Wednesday, November 6, 2013


This exhibition contains 33 painting in the same space for the first time since the Museum opened 30 years ago , 20 of them are on display to the public for the very first time.Like the Health Service and Education , Glasgows Museums are still free for the public to come examination genuine art "treasures" in the classic sense of the word.

The Impressionist Movement was far more revolutionary than any casual observer would realise.France had gone through almost a century of extreme change and turmoil from the Revolution of 1789 to the time of  classical and far from egalitarian colonial empire Emperor Napoleon III with Napoleon and his Grande adventures in between with foreign invasions from the British and Continent to Boot.This caused great social upheaval with swings from revolution to imperialist expansion.But the Poor always remained poor and outcasts , held in contempt always and feared sometimes by the elites who never seemed to fail to be at the crest of all these developments.

Finally with the restoration of "republican" monarchy and colonial expansionist ambitions came a sustained period when the arts were made subservient to the glories and visions of the State.The order , quite literally, was to create imperial illusions , grand military prowess themes , banquets , celebration of past glories , marches and show the grandeur of unassailable symbols of Imperial Power.

Another part of this process was to initiate the re-designing of Paris for the very practical purpose of clearing the populous narrow streets in  quarters into wide avenues and boulevards which were far more difficult to barricade and make into urban fortresses like previous period of resistance like 1848.The motivation for the pleasant vistas we enjoy in Paris today owe less to the pursuit of aesthetic beauty than they do to fear of the poorer sections of society rising up in effective protest.

To underline this state take over of Art for Its Sake the state maintained  The Academie des Beaux-Arts ( an institutions created after the defeat of Napoleon by the occupying Allied Powers) to be the commissioner , censor and arbiter of national taste.The Academie under Napoleon III had a very Imperial and Conservative agenda for Art that enhanced the visions of Policy and the Prestige of the Emperor.With Royal Patronage is effectively had a license to encourage or silence Artists with an agenda favouring Historical or Allegorical paintings and portraits of Nobility and State Heroes.Landscapes , Still Lifes and depictions of Ordinary people or anything that revealed anything of the artists personality or point of view were taboo.Even brushstrokes that could be determined by the eye of the onlooker were discouraged.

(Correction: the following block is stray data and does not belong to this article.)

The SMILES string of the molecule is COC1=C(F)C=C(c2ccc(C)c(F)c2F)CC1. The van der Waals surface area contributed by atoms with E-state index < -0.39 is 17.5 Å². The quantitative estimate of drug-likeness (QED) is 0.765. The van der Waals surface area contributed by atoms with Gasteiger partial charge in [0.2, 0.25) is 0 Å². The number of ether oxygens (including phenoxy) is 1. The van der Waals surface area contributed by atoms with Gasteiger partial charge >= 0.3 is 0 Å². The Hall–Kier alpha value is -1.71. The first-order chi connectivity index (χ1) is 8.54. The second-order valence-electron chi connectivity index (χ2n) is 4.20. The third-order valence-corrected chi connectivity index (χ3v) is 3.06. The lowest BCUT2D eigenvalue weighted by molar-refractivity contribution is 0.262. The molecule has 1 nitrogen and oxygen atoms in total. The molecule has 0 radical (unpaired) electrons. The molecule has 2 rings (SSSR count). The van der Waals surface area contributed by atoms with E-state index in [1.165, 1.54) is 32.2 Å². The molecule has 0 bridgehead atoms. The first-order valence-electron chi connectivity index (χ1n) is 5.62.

The State held an annual show of the "best" works selected by the officially appointed jury of the Academie called the Salon De Paris which determined which artists would enjoy State patronage and to be rejected from this event would in effect amount to loss of licence to show any works in Public in France or its State institutions or the wider public without attracting censure from the apparatus of The State.In those days there were no Independent Art Galleries.

Just outside the exhibition proper is a painting which tells a story about the artistic climate before Impressionism came on the scene , it is called "Charity of a Beggar at Ornans" by Gustave Courbet the painting is named after the locale in which he was born and depicts subject matter that would have been an anathema to the establishment on many levels , firstly we have the main subject being a beggar ( in France at the time there were many destitue People , some from the Military campaigns of the Napoleons) who is given a personality and seen to be Human , a person, who is giving the very kindness and charity that the state completely failed to give those that were maimed and pauperised by its home and foreign policies.The other is that the charity is being given to a Gypsy child , a community then as now which is seen as the unacceptable other , a figure to be shunned rather than embraced.And with the Mother and the Cur completes the set of the disenfranchised in a land were there is no welfare and the have-nots are quite literally painted out of the picture.